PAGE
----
The Reserve Bank of India has been asked to identify and prepare a list of government controlled lenders that can be merged together. Along with this the finance minister has also asked a time frame for the consolidation. This is being done to strengthen the banking system that is burdened with bad debt, according to media reports.
Mergers is aimed at creating lesser number of lenders but having them better-capitalized and eventually improving regulatory oversight.
Out of the 21 public sector banks that are currently operating, 11 are under an emergency program. This essentially means they are supervised by RBI and have a restricted lending program. India has been ranked second in the bad-loan ratio in world’s 10 largest economies, and the public sector banks are estimated to hold 90 percent of the non-performing loans in the country.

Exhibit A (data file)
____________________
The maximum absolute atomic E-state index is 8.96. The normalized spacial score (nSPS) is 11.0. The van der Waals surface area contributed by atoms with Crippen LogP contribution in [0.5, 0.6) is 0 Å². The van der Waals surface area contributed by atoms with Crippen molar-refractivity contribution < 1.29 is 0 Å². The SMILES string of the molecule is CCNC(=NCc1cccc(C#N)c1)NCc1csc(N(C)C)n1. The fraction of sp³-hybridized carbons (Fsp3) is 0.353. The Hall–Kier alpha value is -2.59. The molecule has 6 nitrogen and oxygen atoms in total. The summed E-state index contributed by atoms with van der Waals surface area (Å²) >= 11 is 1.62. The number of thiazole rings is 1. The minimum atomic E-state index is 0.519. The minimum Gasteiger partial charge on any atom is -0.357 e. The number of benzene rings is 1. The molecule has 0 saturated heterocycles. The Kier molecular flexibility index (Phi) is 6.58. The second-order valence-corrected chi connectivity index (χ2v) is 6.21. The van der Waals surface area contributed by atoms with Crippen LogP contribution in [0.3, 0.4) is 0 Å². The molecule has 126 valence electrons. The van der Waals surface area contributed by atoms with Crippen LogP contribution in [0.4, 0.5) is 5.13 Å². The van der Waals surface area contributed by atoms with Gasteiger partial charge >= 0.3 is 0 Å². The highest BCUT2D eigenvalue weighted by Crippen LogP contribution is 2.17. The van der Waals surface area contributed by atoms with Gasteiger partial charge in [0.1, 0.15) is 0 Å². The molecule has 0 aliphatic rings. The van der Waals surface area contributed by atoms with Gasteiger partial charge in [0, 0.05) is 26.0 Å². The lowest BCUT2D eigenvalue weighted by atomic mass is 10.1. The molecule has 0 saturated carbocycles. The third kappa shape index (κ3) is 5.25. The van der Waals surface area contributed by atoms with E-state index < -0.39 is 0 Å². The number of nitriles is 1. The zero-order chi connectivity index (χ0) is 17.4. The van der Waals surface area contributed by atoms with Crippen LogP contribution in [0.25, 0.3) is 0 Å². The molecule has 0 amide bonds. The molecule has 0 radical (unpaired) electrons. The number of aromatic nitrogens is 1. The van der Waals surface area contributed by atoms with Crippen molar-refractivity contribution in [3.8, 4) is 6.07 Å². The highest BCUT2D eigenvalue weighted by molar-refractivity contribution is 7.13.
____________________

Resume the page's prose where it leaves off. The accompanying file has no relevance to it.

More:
Losing out market share to private sector
Consolidation will also ensure that public sector banks will regain at least a part of the market share currently lost to the private sector players. With high competition from private sector banks and newly formed payments banks like Paytm and Airtel, consolidation of public sector banks seems the much needed lifeline.
It is also estimated that 70 percent of new deposits went to private banks in the last fiscal year; and that they will gain nearly 80 percent of incremental loans by 2020 due to the restricted lending by public sector banks.